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Development of the Zimbabwe family planning program

Author

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  • Zinanga, Alex F.

Abstract

Family planning was introduced in Zimbabwe as a voluntary movement in the 1950s. Volunteers formed a Family Planning Association in the mid-1960s. The government became interested in family planning in the late 1960s after analysis of the 1961 population census. It gave the Family Planning Association an annual grant, allowed contraceptives to be available through Ministry of Health facilities, and allowed nonmedical personnel to initiate and resupply family planning clients with condoms and pills. But before Zimbabwe achieved independence in 1980, family planning was viewed with great suspicion by the black majority, so the program's effectiveness was limited to the urban few. A new era began after independence. The new government took over theFamily Planning Association and changed its outlook completely. Through government and international donor support, the family planning program was restructured and expanded. The number of family planning personnel more than doubled in some units. More service delivery points were set up - particularly in rural areas. And the information, education, and communication and evaluation and research units were established. Through a World Bank-assisted project (with grant funding from Norway and Denmark), the Ministry of Health began strengthening its family planning capabilities. These efforts helped increase the contraceptive prevalence rate from about 14 percent in 1982 to 43 percent in 1988. But the program's growth is beginning to stall. More effort and resources are needed if the program is to grow or even maintain its present status. Particularly important are the following: designing innovative strategies to reach hard-to-reach populations; giving more emphasis to information, education, and communication, especially for men and youths, using multimedia; involving other sectors in the delivery of family planning services; broadening the mix of contraceptive methods (especially promoting long-term and permanent methods); making use of alternative family planning delivery systems, such as the use of depot holders, volunteers, and government extension workers; establishing a national population policy; and considering cost recovery and other measures for self-sustainment and program growth.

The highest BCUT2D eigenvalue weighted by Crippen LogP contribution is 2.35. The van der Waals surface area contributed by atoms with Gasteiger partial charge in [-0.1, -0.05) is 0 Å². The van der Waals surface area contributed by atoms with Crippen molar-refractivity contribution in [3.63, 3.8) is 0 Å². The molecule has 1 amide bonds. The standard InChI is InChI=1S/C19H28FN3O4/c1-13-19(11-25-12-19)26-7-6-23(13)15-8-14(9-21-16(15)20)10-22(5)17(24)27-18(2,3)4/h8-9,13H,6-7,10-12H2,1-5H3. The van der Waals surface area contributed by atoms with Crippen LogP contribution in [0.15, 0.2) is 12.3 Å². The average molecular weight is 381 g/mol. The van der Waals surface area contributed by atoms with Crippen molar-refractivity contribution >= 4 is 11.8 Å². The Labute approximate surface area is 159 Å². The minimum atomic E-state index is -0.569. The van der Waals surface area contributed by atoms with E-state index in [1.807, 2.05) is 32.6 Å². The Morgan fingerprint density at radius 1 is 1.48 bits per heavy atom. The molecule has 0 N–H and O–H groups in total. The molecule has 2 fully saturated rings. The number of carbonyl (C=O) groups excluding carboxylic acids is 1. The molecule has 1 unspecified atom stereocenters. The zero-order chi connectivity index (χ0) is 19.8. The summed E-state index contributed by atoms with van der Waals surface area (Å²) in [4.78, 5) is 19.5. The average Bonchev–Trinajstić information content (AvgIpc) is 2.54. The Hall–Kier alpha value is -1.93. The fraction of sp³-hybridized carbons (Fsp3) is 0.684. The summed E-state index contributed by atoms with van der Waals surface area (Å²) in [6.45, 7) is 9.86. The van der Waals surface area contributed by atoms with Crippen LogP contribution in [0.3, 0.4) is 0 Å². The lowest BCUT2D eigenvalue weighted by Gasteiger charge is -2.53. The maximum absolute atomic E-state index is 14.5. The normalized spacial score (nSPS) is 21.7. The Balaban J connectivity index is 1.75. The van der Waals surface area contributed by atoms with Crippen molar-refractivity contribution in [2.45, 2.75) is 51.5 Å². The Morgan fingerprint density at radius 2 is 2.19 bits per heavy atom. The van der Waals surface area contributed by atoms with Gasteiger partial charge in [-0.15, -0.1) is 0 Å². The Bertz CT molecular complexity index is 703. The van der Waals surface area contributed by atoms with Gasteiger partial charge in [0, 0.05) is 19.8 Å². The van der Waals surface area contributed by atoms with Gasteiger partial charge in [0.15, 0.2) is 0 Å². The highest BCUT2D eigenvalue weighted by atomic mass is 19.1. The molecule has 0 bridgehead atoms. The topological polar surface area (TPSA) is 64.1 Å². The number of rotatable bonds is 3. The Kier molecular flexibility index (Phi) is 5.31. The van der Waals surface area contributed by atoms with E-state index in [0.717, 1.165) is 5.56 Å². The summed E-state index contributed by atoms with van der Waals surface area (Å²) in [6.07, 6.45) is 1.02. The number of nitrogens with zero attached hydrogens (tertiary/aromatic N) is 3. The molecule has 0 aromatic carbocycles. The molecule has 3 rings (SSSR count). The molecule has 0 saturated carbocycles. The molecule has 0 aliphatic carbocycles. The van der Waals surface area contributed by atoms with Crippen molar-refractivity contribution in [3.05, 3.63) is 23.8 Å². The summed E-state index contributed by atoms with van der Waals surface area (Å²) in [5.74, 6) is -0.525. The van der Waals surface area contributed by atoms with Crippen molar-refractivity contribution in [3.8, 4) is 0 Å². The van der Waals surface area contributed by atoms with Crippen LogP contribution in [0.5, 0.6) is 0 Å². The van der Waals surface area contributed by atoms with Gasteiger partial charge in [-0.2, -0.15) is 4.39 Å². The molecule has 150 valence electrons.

Suggested Citation

  • Zinanga, Alex F., 1992. "Development of the Zimbabwe family planning program," Policy Research Working Paper Series 1053, The World Bank.
  • Handle: RePEc:wbk:wbrwps:1053
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    Cited by:

    1. Michel GARENNE, 2017. "Planning familial et fécondité en Afrique : Évolutions de 1950 à 2010," Working Papers P194, FERDI.
    2. Michel GARENNE, 2017. "Planning familial et fécondité en Afrique : Évolutions de 1950 à 2010," Working Papers P194, FERDI.

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